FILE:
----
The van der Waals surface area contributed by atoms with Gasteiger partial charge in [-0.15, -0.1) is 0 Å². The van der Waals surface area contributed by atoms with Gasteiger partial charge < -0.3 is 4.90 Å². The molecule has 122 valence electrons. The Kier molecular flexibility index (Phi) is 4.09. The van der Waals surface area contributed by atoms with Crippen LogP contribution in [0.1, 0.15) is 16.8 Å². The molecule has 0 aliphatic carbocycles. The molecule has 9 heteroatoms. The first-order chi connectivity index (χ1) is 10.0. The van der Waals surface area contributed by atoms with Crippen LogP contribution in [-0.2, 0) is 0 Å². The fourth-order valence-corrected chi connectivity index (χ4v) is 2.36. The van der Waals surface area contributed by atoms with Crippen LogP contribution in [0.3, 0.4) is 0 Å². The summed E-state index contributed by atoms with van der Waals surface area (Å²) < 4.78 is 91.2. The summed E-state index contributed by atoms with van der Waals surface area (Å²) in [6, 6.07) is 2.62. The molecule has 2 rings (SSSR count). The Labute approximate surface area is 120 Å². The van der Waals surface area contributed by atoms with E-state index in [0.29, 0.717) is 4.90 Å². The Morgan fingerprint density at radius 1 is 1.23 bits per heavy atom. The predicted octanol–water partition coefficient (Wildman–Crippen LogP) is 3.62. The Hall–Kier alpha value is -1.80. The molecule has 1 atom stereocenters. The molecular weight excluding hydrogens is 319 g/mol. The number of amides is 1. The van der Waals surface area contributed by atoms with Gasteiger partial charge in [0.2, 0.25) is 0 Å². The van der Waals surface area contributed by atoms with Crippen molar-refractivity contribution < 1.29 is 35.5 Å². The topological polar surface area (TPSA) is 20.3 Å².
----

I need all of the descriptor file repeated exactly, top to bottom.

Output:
The van der Waals surface area contributed by atoms with Gasteiger partial charge in [-0.15, -0.1) is 0 Å². The van der Waals surface area contributed by atoms with Gasteiger partial charge < -0.3 is 4.90 Å². The molecule has 122 valence electrons. The Kier molecular flexibility index (Phi) is 4.09. The van der Waals surface area contributed by atoms with Crippen LogP contribution in [0.1, 0.15) is 16.8 Å². The molecule has 0 aliphatic carbocycles. The molecule has 9 heteroatoms. The first-order chi connectivity index (χ1) is 10.0. The van der Waals surface area contributed by atoms with Crippen LogP contribution in [-0.2, 0) is 0 Å². The fourth-order valence-corrected chi connectivity index (χ4v) is 2.36. The van der Waals surface area contributed by atoms with Crippen LogP contribution in [0.3, 0.4) is 0 Å². The summed E-state index contributed by atoms with van der Waals surface area (Å²) < 4.78 is 91.2. The summed E-state index contributed by atoms with van der Waals surface area (Å²) in [6, 6.07) is 2.62. The molecule has 2 rings (SSSR count). The Labute approximate surface area is 120 Å². The van der Waals surface area contributed by atoms with E-state index in [0.29, 0.717) is 4.90 Å². The Morgan fingerprint density at radius 1 is 1.23 bits per heavy atom. The predicted octanol–water partition coefficient (Wildman–Crippen LogP) is 3.62. The Hall–Kier alpha value is -1.80. The molecule has 1 atom stereocenters. The molecular weight excluding hydrogens is 319 g/mol. The number of amides is 1. The van der Waals surface area contributed by atoms with Gasteiger partial charge in [0.2, 0.25) is 0 Å². The van der Waals surface area contributed by atoms with Crippen molar-refractivity contribution < 1.29 is 35.5 Å². The topological polar surface area (TPSA) is 20.3 Å².